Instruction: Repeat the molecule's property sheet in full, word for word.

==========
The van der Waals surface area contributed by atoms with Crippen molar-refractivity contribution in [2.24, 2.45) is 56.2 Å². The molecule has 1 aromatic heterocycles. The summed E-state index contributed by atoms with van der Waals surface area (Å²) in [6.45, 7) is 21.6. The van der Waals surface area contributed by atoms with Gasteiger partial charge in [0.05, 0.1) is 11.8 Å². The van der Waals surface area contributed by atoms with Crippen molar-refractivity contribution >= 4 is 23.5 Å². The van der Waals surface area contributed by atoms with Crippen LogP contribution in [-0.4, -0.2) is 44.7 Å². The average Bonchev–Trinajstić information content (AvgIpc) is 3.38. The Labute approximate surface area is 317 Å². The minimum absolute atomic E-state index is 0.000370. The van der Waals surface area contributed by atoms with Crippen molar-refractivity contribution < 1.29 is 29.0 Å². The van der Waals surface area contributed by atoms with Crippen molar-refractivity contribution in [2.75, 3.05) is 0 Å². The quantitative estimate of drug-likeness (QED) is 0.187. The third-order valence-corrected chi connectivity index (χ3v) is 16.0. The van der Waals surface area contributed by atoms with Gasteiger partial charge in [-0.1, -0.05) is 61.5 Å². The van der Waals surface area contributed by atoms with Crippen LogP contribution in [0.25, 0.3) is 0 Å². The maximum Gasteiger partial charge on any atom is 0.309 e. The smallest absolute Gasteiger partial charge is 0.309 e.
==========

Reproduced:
The van der Waals surface area contributed by atoms with Crippen molar-refractivity contribution in [2.24, 2.45) is 56.2 Å². The molecule has 1 aromatic heterocycles. The summed E-state index contributed by atoms with van der Waals surface area (Å²) in [6.45, 7) is 21.6. The van der Waals surface area contributed by atoms with Gasteiger partial charge in [0.05, 0.1) is 11.8 Å². The van der Waals surface area contributed by atoms with Crippen molar-refractivity contribution >= 4 is 23.5 Å². The van der Waals surface area contributed by atoms with Crippen LogP contribution in [-0.4, -0.2) is 44.7 Å². The average Bonchev–Trinajstić information content (AvgIpc) is 3.38. The Labute approximate surface area is 317 Å². The minimum absolute atomic E-state index is 0.000370. The van der Waals surface area contributed by atoms with Crippen molar-refractivity contribution < 1.29 is 29.0 Å². The van der Waals surface area contributed by atoms with Crippen molar-refractivity contribution in [2.75, 3.05) is 0 Å². The quantitative estimate of drug-likeness (QED) is 0.187. The third-order valence-corrected chi connectivity index (χ3v) is 16.0. The van der Waals surface area contributed by atoms with Gasteiger partial charge in [-0.1, -0.05) is 61.5 Å². The van der Waals surface area contributed by atoms with Crippen LogP contribution in [0.25, 0.3) is 0 Å². The maximum Gasteiger partial charge on any atom is 0.309 e. The smallest absolute Gasteiger partial charge is 0.309 e.